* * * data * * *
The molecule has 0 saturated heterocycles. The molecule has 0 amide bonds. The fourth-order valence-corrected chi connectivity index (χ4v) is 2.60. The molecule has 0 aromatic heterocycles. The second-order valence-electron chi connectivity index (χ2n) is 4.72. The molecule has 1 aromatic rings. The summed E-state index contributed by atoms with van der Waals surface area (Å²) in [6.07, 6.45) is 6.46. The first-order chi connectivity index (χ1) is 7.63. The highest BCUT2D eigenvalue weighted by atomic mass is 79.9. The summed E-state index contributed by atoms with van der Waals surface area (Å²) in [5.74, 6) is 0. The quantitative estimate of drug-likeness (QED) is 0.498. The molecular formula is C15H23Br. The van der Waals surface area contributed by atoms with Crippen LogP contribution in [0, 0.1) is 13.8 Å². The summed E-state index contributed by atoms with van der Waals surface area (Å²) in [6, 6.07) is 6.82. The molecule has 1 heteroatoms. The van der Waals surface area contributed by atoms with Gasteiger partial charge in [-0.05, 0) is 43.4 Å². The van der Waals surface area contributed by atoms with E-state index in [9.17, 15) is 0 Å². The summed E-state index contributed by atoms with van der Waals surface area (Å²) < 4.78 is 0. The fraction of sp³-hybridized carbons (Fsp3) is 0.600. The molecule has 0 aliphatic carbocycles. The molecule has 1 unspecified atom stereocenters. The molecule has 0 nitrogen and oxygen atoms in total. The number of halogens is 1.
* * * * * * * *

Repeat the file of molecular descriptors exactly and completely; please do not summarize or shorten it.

The molecule has 0 saturated heterocycles. The molecule has 0 amide bonds. The fourth-order valence-corrected chi connectivity index (χ4v) is 2.60. The molecule has 0 aromatic heterocycles. The second-order valence-electron chi connectivity index (χ2n) is 4.72. The molecule has 1 aromatic rings. The summed E-state index contributed by atoms with van der Waals surface area (Å²) in [6.07, 6.45) is 6.46. The first-order chi connectivity index (χ1) is 7.63. The highest BCUT2D eigenvalue weighted by atomic mass is 79.9. The summed E-state index contributed by atoms with van der Waals surface area (Å²) in [5.74, 6) is 0. The quantitative estimate of drug-likeness (QED) is 0.498. The molecular formula is C15H23Br. The van der Waals surface area contributed by atoms with Crippen LogP contribution in [0, 0.1) is 13.8 Å². The summed E-state index contributed by atoms with van der Waals surface area (Å²) in [6, 6.07) is 6.82. The molecule has 1 heteroatoms. The van der Waals surface area contributed by atoms with Gasteiger partial charge in [-0.05, 0) is 43.4 Å². The van der Waals surface area contributed by atoms with E-state index in [9.17, 15) is 0 Å². The summed E-state index contributed by atoms with van der Waals surface area (Å²) < 4.78 is 0. The fraction of sp³-hybridized carbons (Fsp3) is 0.600. The molecule has 0 aliphatic carbocycles. The molecule has 1 unspecified atom stereocenters. The molecule has 0 nitrogen and oxygen atoms in total. The number of halogens is 1.